Business Tourism in Central America
Photo courtesy of James Willamor
Pop quiz: What makes Belize different from the rest of Central America? If you answered that it was a former British colony, you know your history.
Belize’s colonial status makes it an ideal location for Anglo-related businesses looking to set up in Central America. Not only does it share the same language, it is a common law country with many of the same traditions and practices.
These advantages make it an emerging Central American opportunity when combined with its growing specialist niches such as eco- and medical- tourism as well as the production of bio-ethanol.
Belize has remained stable, democratic and largely peaceful since its independence from Britain – a rarity in the region, says Mark Hulse, principal at Baker Tilly Hulse, the Belize branch of global accountancy firm, Baker Tilly International.
Basis in the common law system and familiarity with Commonwealth customs, traditions and business practices means that Belize is also a relatively easy market for firms from a similar background to enter, he adds.
“It compares well with its neighbours, ” he says. “Of the countries on the same track, it is the only one on the mainland that isn’t Latin, Spanish speaking and with different traditions.”
This makes it relatively easy to set up a new business in the country. Belize offers International Business Companies – an offshore company generally formed for tax purposes – that can be set up in one day. For businesses looking to trade within Belize, the process is a bit longer, says Hulse.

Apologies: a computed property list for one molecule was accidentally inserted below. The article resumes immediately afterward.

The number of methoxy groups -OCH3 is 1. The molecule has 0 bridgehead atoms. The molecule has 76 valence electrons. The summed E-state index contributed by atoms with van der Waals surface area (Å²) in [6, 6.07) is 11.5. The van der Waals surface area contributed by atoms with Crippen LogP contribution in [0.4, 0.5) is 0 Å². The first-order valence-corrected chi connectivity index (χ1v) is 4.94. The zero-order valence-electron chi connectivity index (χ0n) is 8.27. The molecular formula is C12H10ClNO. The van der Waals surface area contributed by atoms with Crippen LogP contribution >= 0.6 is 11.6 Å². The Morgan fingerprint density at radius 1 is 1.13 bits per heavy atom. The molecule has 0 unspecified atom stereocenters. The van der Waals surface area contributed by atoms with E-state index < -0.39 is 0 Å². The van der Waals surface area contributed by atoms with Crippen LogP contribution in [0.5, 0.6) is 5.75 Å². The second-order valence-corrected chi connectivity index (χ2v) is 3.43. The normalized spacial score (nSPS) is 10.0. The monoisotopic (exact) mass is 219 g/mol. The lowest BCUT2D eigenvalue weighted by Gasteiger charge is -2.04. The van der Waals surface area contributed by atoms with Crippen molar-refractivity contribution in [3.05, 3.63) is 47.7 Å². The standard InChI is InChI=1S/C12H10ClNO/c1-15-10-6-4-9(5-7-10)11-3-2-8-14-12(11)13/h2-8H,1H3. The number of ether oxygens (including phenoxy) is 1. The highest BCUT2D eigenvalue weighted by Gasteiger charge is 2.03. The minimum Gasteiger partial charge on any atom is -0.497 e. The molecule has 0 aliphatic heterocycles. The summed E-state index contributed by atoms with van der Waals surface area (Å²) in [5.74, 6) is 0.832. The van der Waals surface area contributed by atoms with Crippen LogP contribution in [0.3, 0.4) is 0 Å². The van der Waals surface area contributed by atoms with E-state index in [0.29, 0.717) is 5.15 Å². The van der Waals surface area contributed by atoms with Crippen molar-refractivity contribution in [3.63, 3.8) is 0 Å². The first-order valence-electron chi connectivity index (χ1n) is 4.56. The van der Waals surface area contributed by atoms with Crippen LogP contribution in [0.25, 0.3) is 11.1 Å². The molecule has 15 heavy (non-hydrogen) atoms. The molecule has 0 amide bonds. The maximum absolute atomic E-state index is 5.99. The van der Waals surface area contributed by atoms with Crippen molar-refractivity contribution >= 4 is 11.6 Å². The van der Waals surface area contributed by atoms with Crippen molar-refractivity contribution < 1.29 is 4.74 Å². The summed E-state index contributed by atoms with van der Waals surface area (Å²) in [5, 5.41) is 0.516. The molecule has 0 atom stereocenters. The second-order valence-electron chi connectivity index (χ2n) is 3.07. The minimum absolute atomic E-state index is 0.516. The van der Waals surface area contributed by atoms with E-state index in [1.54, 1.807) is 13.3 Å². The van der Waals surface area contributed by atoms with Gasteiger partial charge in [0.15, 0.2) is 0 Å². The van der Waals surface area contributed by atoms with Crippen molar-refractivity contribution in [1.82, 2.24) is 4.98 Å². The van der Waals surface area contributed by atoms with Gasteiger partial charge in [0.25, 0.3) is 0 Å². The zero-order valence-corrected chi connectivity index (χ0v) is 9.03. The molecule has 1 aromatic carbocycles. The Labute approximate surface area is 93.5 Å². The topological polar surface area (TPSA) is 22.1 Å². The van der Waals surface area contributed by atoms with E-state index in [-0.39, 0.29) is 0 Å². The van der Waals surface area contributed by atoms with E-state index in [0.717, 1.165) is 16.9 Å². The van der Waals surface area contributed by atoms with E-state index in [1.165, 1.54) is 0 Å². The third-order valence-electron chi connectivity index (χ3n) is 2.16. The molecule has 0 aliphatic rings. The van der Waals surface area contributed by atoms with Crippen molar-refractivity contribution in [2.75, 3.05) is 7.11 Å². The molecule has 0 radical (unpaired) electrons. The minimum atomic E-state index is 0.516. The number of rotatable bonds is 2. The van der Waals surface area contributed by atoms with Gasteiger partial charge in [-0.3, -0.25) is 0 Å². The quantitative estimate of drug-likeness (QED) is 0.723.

A firm looking to take advantage of Belize’s in-country business opportunities would generally have to wait 3-5 weeks because a lawyer would need to prepare articles and memorandum of association to be lodged with the government registry. However, if the firm has resources in place it generally can begin operating as soon as the registration process is started, he adds.
To get more firms to take advantage of in-country opportunities, Belize has also started to offer business incentives. These can range from the importation of materials duty-free to business tax exemption for up to a decade.
“Belize passed the Fiscal Incentives Act to attract more foreign investment, ” says Hulse. “What a company gets is down to negotiation with Beltraide, the Belize investment development service.”
And there are opportunities worth investigating – particularly in sub-sectors such as eco-tourism, medical tourism and the production of bio-fuels, he adds.
The Belize government has enacted National Sustainable Tourism Master Plan for Belize 2030 to increase sustainability in the industry. Part of that is a renewed emphasis on eco- and adventure-tourism, says Brian Lin, senior business and investment facilitator at Beltraide.